“To help you through the dark days of November – and perhaps your entire career – I’d like to give you this teacher gratitude journal. Think of it as a little exercise in positive thinking. You can use it every day – or whenever you most need it.”
Grateful Teachers Accept Daily Challenges
“The first section of each journal page asks you to identify one challenge. It can be big or small. Lord knows that sometimes the smallest problems cause the most trouble.
“Yes, you’ll experience more than one challenge on any given day, but just choose one. The others can wait.”
Grateful Teachers Acknowledge That Challenges Help Them Grow
As Mr. Brock looked over the page, Ms. Sneed explained more. “Let me ask you this: If a teacher faced no problems, would he ever grow?”
“Hmm, well, I never thought of it that way,” said Mr. Brock.
“Exactly,” replied his mentor. “We tend to think of problems as pure pain and suffering. Imagine that. But without challenges, no human would improve. That’s what you say to your students, isn’t it?
“When a teacher figures this out, everything changes. Challenges become a part of everyday life. We even begin to welcome them.” Ms. Sneed must have thought that was funny. All the sudden, she started giggling.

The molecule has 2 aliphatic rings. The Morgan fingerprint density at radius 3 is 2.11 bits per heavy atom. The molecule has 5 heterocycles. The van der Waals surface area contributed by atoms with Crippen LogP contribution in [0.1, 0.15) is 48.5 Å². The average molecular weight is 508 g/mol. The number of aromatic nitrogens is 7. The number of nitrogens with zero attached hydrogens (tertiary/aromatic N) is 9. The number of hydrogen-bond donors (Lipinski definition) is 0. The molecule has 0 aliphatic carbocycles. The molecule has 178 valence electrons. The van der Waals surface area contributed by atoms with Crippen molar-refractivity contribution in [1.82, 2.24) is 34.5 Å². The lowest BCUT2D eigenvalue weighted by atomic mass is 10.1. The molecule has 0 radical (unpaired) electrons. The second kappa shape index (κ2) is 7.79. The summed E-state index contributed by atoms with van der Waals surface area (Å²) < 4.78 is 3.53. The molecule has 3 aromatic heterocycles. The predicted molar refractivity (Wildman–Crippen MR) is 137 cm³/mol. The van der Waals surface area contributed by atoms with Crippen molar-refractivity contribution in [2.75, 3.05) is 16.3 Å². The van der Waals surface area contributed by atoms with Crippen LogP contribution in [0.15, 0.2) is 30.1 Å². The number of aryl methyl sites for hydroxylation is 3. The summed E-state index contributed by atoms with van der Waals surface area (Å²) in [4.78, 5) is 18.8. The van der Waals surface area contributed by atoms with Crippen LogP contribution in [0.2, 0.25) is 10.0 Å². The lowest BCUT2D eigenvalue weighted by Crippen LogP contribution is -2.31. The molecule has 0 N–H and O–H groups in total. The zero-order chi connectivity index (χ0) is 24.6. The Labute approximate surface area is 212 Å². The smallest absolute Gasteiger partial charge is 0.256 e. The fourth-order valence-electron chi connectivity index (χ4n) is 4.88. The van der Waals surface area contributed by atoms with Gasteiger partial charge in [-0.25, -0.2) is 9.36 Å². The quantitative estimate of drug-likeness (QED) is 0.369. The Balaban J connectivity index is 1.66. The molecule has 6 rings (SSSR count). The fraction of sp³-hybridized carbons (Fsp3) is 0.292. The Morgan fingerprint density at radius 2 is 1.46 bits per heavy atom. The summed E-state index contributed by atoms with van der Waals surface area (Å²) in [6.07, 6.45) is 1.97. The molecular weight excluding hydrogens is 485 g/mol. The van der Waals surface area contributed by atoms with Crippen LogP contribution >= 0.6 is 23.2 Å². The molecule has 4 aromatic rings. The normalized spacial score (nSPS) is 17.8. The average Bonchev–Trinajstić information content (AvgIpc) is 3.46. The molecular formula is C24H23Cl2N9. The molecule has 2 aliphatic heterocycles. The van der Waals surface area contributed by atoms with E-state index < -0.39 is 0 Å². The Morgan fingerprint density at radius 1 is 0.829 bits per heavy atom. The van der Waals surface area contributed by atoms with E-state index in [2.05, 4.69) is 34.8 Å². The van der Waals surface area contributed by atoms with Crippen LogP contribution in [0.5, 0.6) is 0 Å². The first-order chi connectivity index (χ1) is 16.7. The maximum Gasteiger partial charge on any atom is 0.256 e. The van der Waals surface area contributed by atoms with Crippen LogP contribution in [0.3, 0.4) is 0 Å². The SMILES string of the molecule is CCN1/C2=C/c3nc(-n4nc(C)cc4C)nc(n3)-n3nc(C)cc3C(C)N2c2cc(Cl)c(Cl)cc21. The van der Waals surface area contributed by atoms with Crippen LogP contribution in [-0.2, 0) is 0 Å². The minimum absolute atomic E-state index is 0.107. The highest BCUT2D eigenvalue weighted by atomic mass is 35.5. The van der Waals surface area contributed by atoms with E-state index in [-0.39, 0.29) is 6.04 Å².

“The next two parts of each journal page ask you to reflect on the problem – and to consider how it will help you grow.”
Grateful Teachers Understand That Handling Challenges Affects Children’s Lives
“Just as a problem well-handled helps the teacher grow, it also affects a child’s life. Can you think of a time this week when a child benefitted from a problem?”
Now Mr. Brock started laughing. “What? — Oh wait, yes. Yes, I can.” He grinned broadly. “Remember how I told you about Mark? He cheated on his spelling test, and I caught him red-handed. Unfortunately for him, I contacted his parents. That was rough on poor Mark. Fortunately, I’m sure he’ll never cheat again. It was a life lesson.”
Ms. Sneed nodded. “Right. This is just one example of how a well-handled problem sets a positive direction in a child’s life. Of course, the opposite is also true: If the teacher mismanages the problem – or maybe worse yet, doesn’t manage it at all – the child suffers.
“The next section of the journal page asks you to reflect on how your actions affect other people. Most times, it will be a student. But sometimes it might be a colleague or parent.